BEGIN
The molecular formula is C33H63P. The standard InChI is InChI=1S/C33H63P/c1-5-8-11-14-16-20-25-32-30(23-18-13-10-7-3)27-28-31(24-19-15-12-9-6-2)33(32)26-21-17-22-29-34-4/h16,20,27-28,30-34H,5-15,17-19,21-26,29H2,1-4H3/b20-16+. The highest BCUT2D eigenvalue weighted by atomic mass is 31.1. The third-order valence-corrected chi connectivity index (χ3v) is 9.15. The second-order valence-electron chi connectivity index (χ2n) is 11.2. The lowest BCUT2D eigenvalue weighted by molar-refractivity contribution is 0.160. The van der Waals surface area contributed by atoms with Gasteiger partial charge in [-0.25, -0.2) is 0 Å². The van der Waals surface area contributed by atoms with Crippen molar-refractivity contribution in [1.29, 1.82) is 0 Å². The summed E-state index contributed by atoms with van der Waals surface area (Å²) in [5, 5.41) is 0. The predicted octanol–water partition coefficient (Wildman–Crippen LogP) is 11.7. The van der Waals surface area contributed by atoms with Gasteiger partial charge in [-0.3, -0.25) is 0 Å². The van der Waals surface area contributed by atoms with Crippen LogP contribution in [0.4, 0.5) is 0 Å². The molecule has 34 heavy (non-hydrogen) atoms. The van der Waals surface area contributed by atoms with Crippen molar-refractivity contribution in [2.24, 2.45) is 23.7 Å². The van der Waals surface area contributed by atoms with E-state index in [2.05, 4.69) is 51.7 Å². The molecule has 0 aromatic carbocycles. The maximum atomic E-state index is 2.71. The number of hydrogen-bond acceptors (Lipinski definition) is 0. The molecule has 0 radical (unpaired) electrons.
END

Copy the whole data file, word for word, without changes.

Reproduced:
The molecular formula is C33H63P. The standard InChI is InChI=1S/C33H63P/c1-5-8-11-14-16-20-25-32-30(23-18-13-10-7-3)27-28-31(24-19-15-12-9-6-2)33(32)26-21-17-22-29-34-4/h16,20,27-28,30-34H,5-15,17-19,21-26,29H2,1-4H3/b20-16+. The highest BCUT2D eigenvalue weighted by atomic mass is 31.1. The third-order valence-corrected chi connectivity index (χ3v) is 9.15. The second-order valence-electron chi connectivity index (χ2n) is 11.2. The lowest BCUT2D eigenvalue weighted by molar-refractivity contribution is 0.160. The van der Waals surface area contributed by atoms with Gasteiger partial charge in [-0.25, -0.2) is 0 Å². The van der Waals surface area contributed by atoms with Crippen molar-refractivity contribution in [1.29, 1.82) is 0 Å². The summed E-state index contributed by atoms with van der Waals surface area (Å²) in [5, 5.41) is 0. The predicted octanol–water partition coefficient (Wildman–Crippen LogP) is 11.7. The van der Waals surface area contributed by atoms with Gasteiger partial charge in [-0.3, -0.25) is 0 Å². The van der Waals surface area contributed by atoms with Crippen LogP contribution in [0.4, 0.5) is 0 Å². The molecule has 34 heavy (non-hydrogen) atoms. The van der Waals surface area contributed by atoms with Crippen molar-refractivity contribution in [2.24, 2.45) is 23.7 Å². The van der Waals surface area contributed by atoms with E-state index in [2.05, 4.69) is 51.7 Å². The molecule has 0 aromatic carbocycles. The maximum atomic E-state index is 2.71. The number of hydrogen-bond acceptors (Lipinski definition) is 0. The molecule has 0 radical (unpaired) electrons.